Usually manufactured from unbleached paper and supplied on long cardboard rolls, grease-proof paper (also grease proof paper, greaseproof paperor baking paper) has a wide variety of uses in the kitchen. It is ideal for wrapping food and is suitable for use in fridges, freezers, conventional and combination and microwave ovens. It can be used to line cake tins and baking trays - grease lightly before using in the oven, to wrap foods for packed lunches and picnics and to wrap fatty foods such as butter, cheese, smoked fish and cold meats.
Use greaseproof paper to make jam pot covers and lids and for separating food into individual portions for freezing.
A cartouche is usually fashioned from grease-proof paper.
Tip: to make a lining for the base of a cake tin, before you pour in the mixture put the tin (upright or upside down) on a piece of grease-proof paper which you've torn off from the roll and is slightly bigger than the size you need. Draw round with a pencil (be aware that this then comes into contact with your food, so use something else if you are worried about that) and then cut out with kitchen scissors. If you're really confident, miss out the stage with the pencil and cut with the tip of a very sharp knife. (But do this on a chopping board and not the worktop or kitchen/dinner table!!)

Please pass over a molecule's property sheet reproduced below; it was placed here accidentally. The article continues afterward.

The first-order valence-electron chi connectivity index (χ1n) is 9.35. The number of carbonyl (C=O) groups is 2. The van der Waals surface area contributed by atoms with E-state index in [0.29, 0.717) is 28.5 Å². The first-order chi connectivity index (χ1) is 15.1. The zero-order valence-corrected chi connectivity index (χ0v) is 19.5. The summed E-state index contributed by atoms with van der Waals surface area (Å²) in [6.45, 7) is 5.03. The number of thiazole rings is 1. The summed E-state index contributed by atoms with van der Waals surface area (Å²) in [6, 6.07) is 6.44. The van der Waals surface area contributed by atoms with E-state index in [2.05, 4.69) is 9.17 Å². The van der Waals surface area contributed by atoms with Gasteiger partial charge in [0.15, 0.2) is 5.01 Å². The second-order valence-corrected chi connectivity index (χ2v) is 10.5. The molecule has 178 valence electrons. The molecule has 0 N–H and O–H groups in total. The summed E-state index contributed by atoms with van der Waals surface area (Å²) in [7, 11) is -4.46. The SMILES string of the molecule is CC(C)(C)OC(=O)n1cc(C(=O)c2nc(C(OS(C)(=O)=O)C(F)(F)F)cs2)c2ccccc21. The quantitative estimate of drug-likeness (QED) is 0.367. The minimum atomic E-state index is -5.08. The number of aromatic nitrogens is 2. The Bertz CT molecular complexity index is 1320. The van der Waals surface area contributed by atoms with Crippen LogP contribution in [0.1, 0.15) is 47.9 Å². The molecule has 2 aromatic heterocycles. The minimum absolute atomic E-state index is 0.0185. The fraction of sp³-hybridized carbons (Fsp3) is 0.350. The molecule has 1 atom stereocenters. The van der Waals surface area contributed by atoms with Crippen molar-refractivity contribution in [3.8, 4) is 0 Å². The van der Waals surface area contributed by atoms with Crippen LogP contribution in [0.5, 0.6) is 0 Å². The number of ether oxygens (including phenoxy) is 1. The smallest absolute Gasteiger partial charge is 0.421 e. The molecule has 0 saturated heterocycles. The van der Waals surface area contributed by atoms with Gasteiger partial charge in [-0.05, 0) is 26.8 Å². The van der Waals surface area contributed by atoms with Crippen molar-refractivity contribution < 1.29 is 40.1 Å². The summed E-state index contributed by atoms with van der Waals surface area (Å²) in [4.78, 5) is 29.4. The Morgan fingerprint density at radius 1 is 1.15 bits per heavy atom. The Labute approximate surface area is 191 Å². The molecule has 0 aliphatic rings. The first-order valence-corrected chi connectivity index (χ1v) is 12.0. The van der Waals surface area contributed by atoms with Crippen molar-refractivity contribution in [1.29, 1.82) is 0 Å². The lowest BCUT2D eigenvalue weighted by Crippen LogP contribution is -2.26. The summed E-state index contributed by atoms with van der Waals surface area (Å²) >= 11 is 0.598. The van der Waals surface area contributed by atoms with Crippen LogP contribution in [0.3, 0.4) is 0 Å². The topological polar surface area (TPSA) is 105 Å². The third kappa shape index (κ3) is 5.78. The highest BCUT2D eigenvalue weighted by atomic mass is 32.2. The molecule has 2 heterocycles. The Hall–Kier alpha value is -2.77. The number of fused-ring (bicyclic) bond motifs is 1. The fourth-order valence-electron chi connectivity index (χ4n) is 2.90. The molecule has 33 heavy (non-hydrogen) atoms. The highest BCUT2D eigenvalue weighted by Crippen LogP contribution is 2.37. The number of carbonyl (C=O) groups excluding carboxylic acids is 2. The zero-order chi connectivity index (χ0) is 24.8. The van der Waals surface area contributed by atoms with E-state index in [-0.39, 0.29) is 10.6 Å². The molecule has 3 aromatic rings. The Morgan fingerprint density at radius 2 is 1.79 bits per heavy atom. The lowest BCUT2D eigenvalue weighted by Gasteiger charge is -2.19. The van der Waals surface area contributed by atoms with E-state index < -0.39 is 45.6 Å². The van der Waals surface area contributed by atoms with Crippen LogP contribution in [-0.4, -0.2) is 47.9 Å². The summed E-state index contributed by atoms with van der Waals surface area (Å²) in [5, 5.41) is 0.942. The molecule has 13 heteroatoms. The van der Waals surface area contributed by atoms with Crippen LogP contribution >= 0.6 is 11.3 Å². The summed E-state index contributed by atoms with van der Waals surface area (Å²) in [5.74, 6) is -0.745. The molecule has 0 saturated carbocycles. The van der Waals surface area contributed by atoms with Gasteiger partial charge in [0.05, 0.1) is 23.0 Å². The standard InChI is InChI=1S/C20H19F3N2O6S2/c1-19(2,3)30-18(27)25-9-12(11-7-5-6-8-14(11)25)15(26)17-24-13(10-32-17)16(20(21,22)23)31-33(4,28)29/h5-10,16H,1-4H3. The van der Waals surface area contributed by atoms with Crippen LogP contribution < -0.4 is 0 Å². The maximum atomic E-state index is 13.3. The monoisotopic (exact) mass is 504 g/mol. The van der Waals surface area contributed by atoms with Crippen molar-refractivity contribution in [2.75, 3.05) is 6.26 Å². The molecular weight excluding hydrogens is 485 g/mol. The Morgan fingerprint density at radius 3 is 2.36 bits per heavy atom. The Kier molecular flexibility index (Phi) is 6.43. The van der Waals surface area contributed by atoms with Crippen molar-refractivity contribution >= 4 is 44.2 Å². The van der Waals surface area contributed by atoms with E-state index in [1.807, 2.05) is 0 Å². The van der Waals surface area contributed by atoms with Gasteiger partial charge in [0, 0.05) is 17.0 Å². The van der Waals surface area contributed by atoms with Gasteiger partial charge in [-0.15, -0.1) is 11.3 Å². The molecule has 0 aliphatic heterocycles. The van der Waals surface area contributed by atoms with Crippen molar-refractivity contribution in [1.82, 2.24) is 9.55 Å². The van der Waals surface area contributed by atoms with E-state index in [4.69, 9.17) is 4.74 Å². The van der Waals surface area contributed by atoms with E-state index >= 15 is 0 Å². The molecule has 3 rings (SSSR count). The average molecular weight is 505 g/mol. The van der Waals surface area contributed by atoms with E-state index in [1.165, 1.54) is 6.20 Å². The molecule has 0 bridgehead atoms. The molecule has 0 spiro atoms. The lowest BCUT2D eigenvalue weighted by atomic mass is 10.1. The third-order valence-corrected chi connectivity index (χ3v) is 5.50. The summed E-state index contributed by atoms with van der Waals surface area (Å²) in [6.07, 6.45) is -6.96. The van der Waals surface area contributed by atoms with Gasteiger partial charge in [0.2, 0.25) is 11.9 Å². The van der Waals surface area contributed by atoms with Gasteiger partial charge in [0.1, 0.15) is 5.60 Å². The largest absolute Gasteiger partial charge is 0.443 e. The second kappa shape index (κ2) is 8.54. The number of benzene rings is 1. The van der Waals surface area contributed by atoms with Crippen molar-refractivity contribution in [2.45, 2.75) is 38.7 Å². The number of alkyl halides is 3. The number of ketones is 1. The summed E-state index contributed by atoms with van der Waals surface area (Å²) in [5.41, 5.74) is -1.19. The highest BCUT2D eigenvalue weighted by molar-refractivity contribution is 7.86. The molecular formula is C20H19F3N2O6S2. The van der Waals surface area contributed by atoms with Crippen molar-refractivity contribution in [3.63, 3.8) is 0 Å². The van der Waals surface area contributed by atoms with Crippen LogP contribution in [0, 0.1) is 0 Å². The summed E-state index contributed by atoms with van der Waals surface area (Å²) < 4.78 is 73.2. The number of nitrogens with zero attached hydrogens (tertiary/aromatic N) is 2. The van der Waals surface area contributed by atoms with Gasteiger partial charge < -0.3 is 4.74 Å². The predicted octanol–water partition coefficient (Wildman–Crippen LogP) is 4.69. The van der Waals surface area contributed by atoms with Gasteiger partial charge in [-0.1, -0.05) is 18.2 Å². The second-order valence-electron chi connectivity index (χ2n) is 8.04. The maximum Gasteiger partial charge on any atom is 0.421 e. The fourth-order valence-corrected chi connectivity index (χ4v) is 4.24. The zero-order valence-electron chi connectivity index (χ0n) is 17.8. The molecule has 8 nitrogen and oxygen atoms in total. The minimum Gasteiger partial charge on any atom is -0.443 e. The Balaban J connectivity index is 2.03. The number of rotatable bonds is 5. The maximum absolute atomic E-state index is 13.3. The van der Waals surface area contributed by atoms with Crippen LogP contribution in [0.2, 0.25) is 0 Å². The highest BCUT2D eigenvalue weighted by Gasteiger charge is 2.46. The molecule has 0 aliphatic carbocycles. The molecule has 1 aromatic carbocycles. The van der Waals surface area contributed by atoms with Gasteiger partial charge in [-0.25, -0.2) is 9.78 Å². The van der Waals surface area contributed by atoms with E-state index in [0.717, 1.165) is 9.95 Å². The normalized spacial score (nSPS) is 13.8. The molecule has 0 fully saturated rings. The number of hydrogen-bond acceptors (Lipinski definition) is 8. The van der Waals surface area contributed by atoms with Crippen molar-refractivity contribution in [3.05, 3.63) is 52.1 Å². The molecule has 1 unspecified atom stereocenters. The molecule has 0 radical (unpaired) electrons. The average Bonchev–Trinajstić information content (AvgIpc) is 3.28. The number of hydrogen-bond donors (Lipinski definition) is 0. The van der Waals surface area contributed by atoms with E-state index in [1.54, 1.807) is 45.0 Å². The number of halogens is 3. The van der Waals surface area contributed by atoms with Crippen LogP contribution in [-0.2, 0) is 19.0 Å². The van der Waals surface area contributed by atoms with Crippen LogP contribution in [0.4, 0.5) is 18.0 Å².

To do the sides of cake tin, hold the edge of the tin against the side of the paper and mark with pencil/cut with knife. Either do two 2 or 3 short ones and overlap them, or go in the same direction as the paper roll to get the length you need.
Shiny side or not?
There have been some questions as to which side of greaseproof paper should go against the food. The shiny side is probably the treated side, therefore the more greaseproof so should go against the food. I cannot find a definitive answer for this. It seems to ne more relavent to baking paper which may be from where the confusion originates.
- Cartouche; for tips on how to make one from grease-proof paper.
- Baking paper; A coated, easy release grease-proof paper specifically for baking
- Bake-O-Glide; A re-usable baking paper that can be used 100's of times
- Wax paper; A non-stick wrapping paper, unsuitable for baking